Today is World Mental Health Day.
Today, many people will share with you messages of hope, of recovery, and that things get better.
Today, many people will urge you to seek help if you are struggling.
Today, many people will reassure you that that help is out there, and that all you need to do is ask.
But, what about tomorrow?
Tomorrow, many people may find that moment of immense courage to ask for help.
Tomorrow, many people will be signposted to their GP.
Next week, many people may finally begin to talk.
Next week, many people will be turned away as they are not ‘ill enough’.
What about next year?
Many people will still be on a waiting list, nowhere near the top.
Many people will be deteriorating.
Many people will be trying to support their friends and families without the support they also need.
Many people will be trying to just get through the day.
Many people will be losing hope.
What about in two years? Five years? I hear you asking, this must be a joke, right? Nobody waits this long?! I’ve been told the help is out there EVERY World Mental Health Day for the past five years! Where is this help? It must be out there?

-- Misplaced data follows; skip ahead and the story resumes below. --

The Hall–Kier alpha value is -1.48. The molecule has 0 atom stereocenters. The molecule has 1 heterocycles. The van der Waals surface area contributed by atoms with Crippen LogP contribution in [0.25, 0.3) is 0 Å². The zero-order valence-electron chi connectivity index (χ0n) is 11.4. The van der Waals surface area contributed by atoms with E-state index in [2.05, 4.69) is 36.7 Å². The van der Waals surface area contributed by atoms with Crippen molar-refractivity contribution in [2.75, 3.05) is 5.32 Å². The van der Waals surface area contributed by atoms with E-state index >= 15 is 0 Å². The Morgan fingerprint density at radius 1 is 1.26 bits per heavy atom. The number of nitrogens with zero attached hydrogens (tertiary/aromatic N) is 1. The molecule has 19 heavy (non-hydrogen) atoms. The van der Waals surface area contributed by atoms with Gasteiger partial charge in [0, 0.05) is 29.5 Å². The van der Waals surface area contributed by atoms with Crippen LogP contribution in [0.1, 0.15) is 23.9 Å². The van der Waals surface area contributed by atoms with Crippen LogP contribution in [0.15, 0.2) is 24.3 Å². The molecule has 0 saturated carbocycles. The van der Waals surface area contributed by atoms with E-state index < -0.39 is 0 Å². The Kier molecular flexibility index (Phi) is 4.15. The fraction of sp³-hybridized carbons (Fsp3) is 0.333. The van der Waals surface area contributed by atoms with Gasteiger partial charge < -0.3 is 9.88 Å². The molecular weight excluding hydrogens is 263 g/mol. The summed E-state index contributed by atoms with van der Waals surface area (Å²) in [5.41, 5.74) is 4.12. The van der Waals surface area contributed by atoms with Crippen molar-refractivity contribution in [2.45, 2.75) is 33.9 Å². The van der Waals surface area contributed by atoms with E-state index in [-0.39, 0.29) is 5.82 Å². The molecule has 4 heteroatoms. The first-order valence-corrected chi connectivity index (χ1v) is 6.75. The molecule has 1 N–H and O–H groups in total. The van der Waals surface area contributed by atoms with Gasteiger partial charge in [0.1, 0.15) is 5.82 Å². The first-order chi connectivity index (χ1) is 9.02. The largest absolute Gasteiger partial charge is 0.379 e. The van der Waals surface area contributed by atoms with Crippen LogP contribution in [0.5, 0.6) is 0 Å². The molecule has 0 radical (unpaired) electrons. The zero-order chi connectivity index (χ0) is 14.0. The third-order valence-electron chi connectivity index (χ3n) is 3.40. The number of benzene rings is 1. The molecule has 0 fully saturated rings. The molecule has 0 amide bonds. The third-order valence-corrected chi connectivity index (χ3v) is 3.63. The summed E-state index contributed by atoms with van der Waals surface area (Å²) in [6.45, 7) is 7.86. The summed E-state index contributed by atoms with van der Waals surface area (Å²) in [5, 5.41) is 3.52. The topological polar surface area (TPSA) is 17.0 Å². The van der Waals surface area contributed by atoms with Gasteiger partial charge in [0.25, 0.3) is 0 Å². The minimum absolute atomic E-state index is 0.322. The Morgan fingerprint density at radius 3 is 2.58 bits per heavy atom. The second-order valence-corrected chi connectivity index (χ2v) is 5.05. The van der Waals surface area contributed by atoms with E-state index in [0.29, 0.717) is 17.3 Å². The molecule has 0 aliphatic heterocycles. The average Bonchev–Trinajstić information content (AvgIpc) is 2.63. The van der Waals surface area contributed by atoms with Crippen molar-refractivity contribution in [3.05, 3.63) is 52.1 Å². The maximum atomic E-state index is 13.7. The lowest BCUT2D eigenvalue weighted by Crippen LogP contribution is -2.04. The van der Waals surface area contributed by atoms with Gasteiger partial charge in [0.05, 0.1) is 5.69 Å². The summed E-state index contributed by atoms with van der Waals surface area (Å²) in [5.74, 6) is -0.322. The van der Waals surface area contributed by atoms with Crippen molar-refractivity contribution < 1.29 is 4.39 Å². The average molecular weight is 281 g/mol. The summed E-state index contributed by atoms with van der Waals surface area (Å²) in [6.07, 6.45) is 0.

If you went to a GP or a specialist with a physical illness, they would not tell you to go away and come back only when the illness had caused so much damage it was life changing or terminal. If you had waited that long to seek help, they would recognise your pain; they would scold you for not seeking help sooner. So why is it with mental illness that the pain people are suffering is not recognised across all spectrums of severity?
People are still suffering.
Yet people are still waiting.
Year on year, people are still dying preventable deaths from mental illness.
The public, professionals and government are aware of mental illnesses.
We do not need more days of media opportunities to advertise services which are already strained or failing.
We need action.
We need parity of esteem between physical and mental health.
We need timely, appropriate and accessible treatment for all.
I am done with talking.
Talking saves lives, but actions speak louder than words.
I feel small, unheard and helpless amongst the many other voices shouting for change.
Please join us shouting.
I hope one day we will be heard.
In the meantime, today, World Mental Health Day will pass.
Tomorrow, little will change.
Next year, many will continue to die needlessly from the absence of treatment and support for their illness.
Nobody chooses to have a mental illness.